Peter Scheller
Berater für Wirtschaftsprüfer, Rechtsanwälte, Steuer- und Unternehmensberater

„Wenn es knifflig wird.“

German social security for expatriates

von Peter Scheller

German social security for expatriates

In general expatriates moving to Germany are interested in their tax situation. For people with high income this is understandable. However, foreign employees and their employers should not ignore social security obligations in Germany. There are certain issues to be considered.

German social security contributions are high. Employer and employee have to pay contributions as a percentage of the gross wage:


Employer’s contribution

Employee’s contribution

Health insurance

7.3 %

7.3 %

Nursing care   insurance

1.175 %

1.175 %

Pension insurance

9.35 %

9.35 %

Unemployment   insurance

1.5 %

1.5 %

Accident insurance

1.25 %

There are minor allocations and additional contributions.

The total burden seems high since employer and employee both have to pay about 20% of the gross wage.

However, contributions have to be paid only on certain maximum amounts (for 2015):


Maximum income base

Per year

Maximum income base

Per month

Health and nursing   care insurance

€ 49,500

€ 4,125

Other parts of social security (West = old Federal States)

€ 72,600

€ 6,050

Other parts of social security (East = New Federal States)

€ 62,400

€ 5,200

This results in decreasing relative levy burdens on higher incomes. The higher the income is, the lower the relative levy burden is. Income over the above mentioned maximum amounts will not be subject to social security contributions. This means that in general extra payments like performance bonuses or benefits like those from stock option plans will not be subject to social security contributions.

For expatriates another special regulation is also of importance. Often they have a health insurance in their home country. If they want to stay in it this might result in a situation of double insurance cover. They pay premiums for their domestic insurance and to German social health. However, an employee is not obliged to be in insured in Germany’s health insurance if his salary exceed € 4,575 per month (€ 54,900 per year) and he is privately insured. Expatriates with salaries exceeding before mentioned amounts can avoid German social health insurance and stay in their private insurance at home without facing double payments.

German social security insurance is obligatory for employees only. However, self-employed persons are subject to German pension insurance under certain conditions.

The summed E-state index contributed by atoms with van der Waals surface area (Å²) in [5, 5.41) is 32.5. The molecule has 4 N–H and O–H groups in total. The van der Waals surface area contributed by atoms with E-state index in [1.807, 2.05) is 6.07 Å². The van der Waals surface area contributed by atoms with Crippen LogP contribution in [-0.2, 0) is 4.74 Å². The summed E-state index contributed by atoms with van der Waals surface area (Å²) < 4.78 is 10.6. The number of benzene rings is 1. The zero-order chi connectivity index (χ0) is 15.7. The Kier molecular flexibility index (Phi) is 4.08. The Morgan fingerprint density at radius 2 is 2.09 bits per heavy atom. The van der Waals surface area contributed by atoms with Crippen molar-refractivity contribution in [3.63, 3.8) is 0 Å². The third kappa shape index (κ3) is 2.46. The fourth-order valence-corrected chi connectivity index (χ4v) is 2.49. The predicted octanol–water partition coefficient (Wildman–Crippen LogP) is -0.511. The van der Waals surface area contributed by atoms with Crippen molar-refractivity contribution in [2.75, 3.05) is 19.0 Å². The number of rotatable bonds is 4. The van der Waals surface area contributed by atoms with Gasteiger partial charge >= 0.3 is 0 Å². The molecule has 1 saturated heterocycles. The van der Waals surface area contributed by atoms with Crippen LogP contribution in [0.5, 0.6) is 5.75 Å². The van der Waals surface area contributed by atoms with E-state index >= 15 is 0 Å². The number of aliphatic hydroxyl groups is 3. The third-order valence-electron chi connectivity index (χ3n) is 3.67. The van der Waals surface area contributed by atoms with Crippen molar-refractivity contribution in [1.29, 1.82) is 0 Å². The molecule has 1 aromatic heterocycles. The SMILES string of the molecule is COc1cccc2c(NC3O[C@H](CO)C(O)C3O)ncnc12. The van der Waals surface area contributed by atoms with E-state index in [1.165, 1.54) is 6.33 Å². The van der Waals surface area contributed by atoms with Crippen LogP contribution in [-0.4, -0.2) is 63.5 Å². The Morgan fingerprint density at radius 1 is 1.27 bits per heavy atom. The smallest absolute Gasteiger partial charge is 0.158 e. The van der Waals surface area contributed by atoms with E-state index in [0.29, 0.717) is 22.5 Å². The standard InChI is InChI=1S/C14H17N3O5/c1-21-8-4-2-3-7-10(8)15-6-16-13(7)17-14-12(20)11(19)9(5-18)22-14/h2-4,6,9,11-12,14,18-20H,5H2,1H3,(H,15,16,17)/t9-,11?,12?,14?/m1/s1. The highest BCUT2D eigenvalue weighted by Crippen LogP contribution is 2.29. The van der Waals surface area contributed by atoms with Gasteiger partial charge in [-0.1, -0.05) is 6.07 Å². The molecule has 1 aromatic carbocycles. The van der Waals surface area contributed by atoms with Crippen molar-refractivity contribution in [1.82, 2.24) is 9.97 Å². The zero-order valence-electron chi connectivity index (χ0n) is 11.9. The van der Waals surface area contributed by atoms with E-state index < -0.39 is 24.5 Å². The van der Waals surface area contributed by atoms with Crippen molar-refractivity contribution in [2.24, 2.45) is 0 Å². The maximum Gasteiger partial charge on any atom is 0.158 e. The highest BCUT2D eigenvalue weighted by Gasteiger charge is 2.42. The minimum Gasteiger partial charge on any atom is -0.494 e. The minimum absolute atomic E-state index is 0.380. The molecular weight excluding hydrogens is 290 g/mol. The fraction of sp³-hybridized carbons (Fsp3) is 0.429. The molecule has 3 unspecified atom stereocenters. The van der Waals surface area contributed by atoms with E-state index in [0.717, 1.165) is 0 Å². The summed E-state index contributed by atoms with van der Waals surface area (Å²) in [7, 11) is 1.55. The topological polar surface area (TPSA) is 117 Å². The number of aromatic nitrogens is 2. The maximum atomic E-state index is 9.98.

Every person who works in Germany is automatically subject to Germany’s social security system. This also applies for everybody regardless of citizenship or residence. However there are exceptions for employees being assigned to Germany on a temporary basis or those working in different countries. More about the exception can be found here.


The German social security system is not part of the German tax system. Legally tax and social security regulations are separated from each other. Social security issues are not handled by German tax authorities but by various public or semi-official organisations. Social security payments are collected by authorised health insurance organisations while taxes are collected by local tax offices.

Various semi-official health insurance companies are responsible for the collection of social security contributions. In 2014 there were 132 different health insurance organisations in Germany! Since every employee is free to choose any of the 132 insurance organisations the employer might have to report relevant data to numerous organisations and to pay contributions to these organisations.

In special cases employees are entitled to choose a private health and nursing care insurance. Insurance premiums have to be paid to the private insurance companies.

The accident insurance has to be paid to special semi-official accident insurance organisations. Employers have to report relevant figures once a year to the organisation which is responsible for the business sector of the employer.

For special issues concerning the statutory pension insurance a central federal bureau (Federal Pension Insurance Union) is responsible. This bureau is also responsible for social security audits.

Special types of professions have their own insurance organisations such as:

  • Artists insurance
  • Pension organisations for professions like lawyers, chartered accountants, tax advisers


Health insurance Krankenversicherung
Nursing care insurance Pflegeversicherung
Pension insurance Rentenversicherung
Unemployment insurance Arbeitslosenversicherung
Accident insurance Unfallversicherung
Semi-official accident insurance organisation Berufsgenossenschaft
Federal Pension Insurance Union Rentenversicherung   Bund
Social security Sozialversicherung
Social security contributions Sozialversicherungsbeiträge

Author: Peter Scheller, German Tax Adviser – Master of International Taxation




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